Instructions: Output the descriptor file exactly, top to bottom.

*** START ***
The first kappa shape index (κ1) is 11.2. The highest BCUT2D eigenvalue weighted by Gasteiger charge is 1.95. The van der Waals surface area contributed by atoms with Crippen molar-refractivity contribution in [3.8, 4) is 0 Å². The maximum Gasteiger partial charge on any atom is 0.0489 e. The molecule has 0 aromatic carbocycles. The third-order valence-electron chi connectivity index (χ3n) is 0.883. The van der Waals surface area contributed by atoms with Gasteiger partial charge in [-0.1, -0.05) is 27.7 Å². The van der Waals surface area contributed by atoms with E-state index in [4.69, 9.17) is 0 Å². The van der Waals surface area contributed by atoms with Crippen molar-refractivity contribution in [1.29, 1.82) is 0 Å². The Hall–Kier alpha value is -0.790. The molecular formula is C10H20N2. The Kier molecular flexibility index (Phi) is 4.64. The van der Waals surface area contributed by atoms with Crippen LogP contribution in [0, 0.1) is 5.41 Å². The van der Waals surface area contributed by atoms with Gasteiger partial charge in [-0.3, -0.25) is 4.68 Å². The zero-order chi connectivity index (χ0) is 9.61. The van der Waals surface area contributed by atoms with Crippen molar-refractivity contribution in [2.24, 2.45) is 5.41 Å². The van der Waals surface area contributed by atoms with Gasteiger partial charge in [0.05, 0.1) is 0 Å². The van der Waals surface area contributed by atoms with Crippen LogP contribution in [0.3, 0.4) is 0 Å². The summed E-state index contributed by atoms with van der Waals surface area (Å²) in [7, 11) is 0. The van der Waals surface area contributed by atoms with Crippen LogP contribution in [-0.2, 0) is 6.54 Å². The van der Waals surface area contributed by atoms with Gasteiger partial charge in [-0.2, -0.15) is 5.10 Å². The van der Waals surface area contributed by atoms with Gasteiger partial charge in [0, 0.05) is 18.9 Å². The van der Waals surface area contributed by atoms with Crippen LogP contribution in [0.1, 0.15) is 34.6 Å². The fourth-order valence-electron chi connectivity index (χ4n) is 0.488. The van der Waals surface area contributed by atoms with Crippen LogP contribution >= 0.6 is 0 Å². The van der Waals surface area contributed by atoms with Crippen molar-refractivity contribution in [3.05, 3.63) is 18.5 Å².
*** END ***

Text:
The first kappa shape index (κ1) is 11.2. The highest BCUT2D eigenvalue weighted by Gasteiger charge is 1.95. The van der Waals surface area contributed by atoms with Crippen molar-refractivity contribution in [3.8, 4) is 0 Å². The maximum Gasteiger partial charge on any atom is 0.0489 e. The molecule has 0 aromatic carbocycles. The third-order valence-electron chi connectivity index (χ3n) is 0.883. The van der Waals surface area contributed by atoms with Gasteiger partial charge in [-0.1, -0.05) is 27.7 Å². The van der Waals surface area contributed by atoms with E-state index in [4.69, 9.17) is 0 Å². The van der Waals surface area contributed by atoms with Crippen molar-refractivity contribution in [1.29, 1.82) is 0 Å². The Hall–Kier alpha value is -0.790. The molecular formula is C10H20N2. The Kier molecular flexibility index (Phi) is 4.64. The van der Waals surface area contributed by atoms with Crippen LogP contribution in [0, 0.1) is 5.41 Å². The van der Waals surface area contributed by atoms with Gasteiger partial charge in [-0.3, -0.25) is 4.68 Å². The zero-order chi connectivity index (χ0) is 9.61. The van der Waals surface area contributed by atoms with Crippen molar-refractivity contribution in [2.24, 2.45) is 5.41 Å². The van der Waals surface area contributed by atoms with Gasteiger partial charge in [0.05, 0.1) is 0 Å². The van der Waals surface area contributed by atoms with Crippen LogP contribution in [0.3, 0.4) is 0 Å². The summed E-state index contributed by atoms with van der Waals surface area (Å²) in [7, 11) is 0. The van der Waals surface area contributed by atoms with Crippen LogP contribution in [-0.2, 0) is 6.54 Å². The van der Waals surface area contributed by atoms with Gasteiger partial charge in [-0.2, -0.15) is 5.10 Å². The van der Waals surface area contributed by atoms with Gasteiger partial charge in [0, 0.05) is 18.9 Å². The van der Waals surface area contributed by atoms with Crippen LogP contribution in [0.1, 0.15) is 34.6 Å². The fourth-order valence-electron chi connectivity index (χ4n) is 0.488. The van der Waals surface area contributed by atoms with Crippen LogP contribution >= 0.6 is 0 Å². The van der Waals surface area contributed by atoms with Crippen molar-refractivity contribution in [3.05, 3.63) is 18.5 Å².